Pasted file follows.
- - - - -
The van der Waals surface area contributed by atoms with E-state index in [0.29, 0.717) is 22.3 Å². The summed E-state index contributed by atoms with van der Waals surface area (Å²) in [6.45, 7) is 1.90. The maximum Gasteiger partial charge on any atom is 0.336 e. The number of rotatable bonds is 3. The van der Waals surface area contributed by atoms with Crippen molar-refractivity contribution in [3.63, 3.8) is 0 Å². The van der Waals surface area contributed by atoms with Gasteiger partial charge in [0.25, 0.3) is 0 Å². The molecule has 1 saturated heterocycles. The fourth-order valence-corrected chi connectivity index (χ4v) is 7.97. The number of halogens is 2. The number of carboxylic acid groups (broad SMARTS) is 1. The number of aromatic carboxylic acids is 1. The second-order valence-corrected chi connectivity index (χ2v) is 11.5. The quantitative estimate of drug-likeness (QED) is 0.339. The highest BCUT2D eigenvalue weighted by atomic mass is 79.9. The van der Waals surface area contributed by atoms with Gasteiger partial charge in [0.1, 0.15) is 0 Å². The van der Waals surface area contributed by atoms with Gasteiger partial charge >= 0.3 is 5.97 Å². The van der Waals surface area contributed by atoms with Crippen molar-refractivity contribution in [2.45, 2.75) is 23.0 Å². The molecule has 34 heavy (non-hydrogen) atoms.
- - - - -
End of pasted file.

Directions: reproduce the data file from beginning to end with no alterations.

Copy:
The van der Waals surface area contributed by atoms with E-state index in [0.29, 0.717) is 22.3 Å². The summed E-state index contributed by atoms with van der Waals surface area (Å²) in [6.45, 7) is 1.90. The maximum Gasteiger partial charge on any atom is 0.336 e. The number of rotatable bonds is 3. The van der Waals surface area contributed by atoms with Crippen molar-refractivity contribution in [3.63, 3.8) is 0 Å². The van der Waals surface area contributed by atoms with Gasteiger partial charge in [0.25, 0.3) is 0 Å². The molecule has 1 saturated heterocycles. The fourth-order valence-corrected chi connectivity index (χ4v) is 7.97. The number of halogens is 2. The number of carboxylic acid groups (broad SMARTS) is 1. The number of aromatic carboxylic acids is 1. The second-order valence-corrected chi connectivity index (χ2v) is 11.5. The quantitative estimate of drug-likeness (QED) is 0.339. The highest BCUT2D eigenvalue weighted by atomic mass is 79.9. The van der Waals surface area contributed by atoms with Gasteiger partial charge in [0.1, 0.15) is 0 Å². The van der Waals surface area contributed by atoms with Gasteiger partial charge >= 0.3 is 5.97 Å². The van der Waals surface area contributed by atoms with Crippen molar-refractivity contribution in [2.45, 2.75) is 23.0 Å². The molecule has 34 heavy (non-hydrogen) atoms.